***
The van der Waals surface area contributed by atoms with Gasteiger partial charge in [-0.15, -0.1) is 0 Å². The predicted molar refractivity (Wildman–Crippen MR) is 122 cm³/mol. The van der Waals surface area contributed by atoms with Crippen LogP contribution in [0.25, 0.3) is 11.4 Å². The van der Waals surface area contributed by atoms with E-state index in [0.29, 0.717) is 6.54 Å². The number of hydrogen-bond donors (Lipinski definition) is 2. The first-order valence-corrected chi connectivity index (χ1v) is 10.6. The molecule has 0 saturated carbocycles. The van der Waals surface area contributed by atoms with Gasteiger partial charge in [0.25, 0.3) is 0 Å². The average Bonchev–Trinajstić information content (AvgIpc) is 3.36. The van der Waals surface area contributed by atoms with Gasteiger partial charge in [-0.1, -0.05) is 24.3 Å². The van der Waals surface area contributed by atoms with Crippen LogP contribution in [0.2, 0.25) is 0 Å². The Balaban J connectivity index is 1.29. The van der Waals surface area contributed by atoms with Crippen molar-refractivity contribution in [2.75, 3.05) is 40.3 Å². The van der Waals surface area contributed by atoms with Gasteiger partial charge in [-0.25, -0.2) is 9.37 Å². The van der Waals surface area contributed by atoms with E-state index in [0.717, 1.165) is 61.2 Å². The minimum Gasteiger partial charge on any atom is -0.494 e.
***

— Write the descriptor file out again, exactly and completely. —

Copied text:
The van der Waals surface area contributed by atoms with Gasteiger partial charge in [-0.15, -0.1) is 0 Å². The predicted molar refractivity (Wildman–Crippen MR) is 122 cm³/mol. The van der Waals surface area contributed by atoms with Crippen LogP contribution in [0.25, 0.3) is 11.4 Å². The van der Waals surface area contributed by atoms with E-state index in [0.29, 0.717) is 6.54 Å². The number of hydrogen-bond donors (Lipinski definition) is 2. The first-order valence-corrected chi connectivity index (χ1v) is 10.6. The molecule has 0 saturated carbocycles. The van der Waals surface area contributed by atoms with Gasteiger partial charge in [0.25, 0.3) is 0 Å². The average Bonchev–Trinajstić information content (AvgIpc) is 3.36. The van der Waals surface area contributed by atoms with Gasteiger partial charge in [-0.1, -0.05) is 24.3 Å². The van der Waals surface area contributed by atoms with Crippen LogP contribution in [0.2, 0.25) is 0 Å². The Balaban J connectivity index is 1.29. The van der Waals surface area contributed by atoms with Crippen molar-refractivity contribution in [2.75, 3.05) is 40.3 Å². The van der Waals surface area contributed by atoms with Gasteiger partial charge in [-0.25, -0.2) is 9.37 Å². The van der Waals surface area contributed by atoms with E-state index in [0.717, 1.165) is 61.2 Å². The minimum Gasteiger partial charge on any atom is -0.494 e.